Vagrant predicate

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Vagrant predicates are logical constructions that exhibit an inherent limit to conceptual knowledge.[1] Such predicates can be used in general descriptions but are self-contradictory when applied to particulars. For instance, there are numbers which have never been mentioned but no example can be given as this would contradict its definition. Vagrant predicates have been proposed and studied by Nicholas Rescher.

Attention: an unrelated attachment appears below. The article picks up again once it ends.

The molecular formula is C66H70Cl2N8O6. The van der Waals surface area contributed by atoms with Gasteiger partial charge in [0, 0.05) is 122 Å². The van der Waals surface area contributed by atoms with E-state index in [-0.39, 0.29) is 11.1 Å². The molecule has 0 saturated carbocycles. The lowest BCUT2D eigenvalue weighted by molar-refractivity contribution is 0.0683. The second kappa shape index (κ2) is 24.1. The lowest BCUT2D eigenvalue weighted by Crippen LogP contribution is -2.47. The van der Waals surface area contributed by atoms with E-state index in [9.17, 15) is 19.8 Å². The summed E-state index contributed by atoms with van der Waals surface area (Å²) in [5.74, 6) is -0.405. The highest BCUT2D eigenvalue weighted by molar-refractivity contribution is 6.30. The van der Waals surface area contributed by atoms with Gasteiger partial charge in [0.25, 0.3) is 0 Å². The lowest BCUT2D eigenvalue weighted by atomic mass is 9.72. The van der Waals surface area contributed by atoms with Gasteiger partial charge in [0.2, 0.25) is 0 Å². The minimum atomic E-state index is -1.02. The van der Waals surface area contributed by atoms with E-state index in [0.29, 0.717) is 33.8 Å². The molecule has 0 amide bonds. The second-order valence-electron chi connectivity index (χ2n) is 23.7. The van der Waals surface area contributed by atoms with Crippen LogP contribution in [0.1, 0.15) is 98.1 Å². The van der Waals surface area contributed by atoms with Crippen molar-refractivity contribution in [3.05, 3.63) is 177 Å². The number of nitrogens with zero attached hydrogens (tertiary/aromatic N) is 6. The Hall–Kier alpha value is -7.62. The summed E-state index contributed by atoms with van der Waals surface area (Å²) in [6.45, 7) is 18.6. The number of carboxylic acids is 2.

F is a vagrant predicate iff (\existsu)Fu is true while nevertheless Fu0 is false for each and every specifically identified u0.[2]

When infinity is thought as number greater than any given, a similar idea is conceived. However vagrancy needs not to be monotonous and occurs also within bounds. Rescher has used vagrant predicates to solve the vagueness problem.[1][2]

References[edit]

  1. ^ a b Rescher N., Unknowability, Lexington books, 2009
  2. ^ a b Rescher N., Informal Logic, Vol. 28, No.4 (2008), pp. 282-294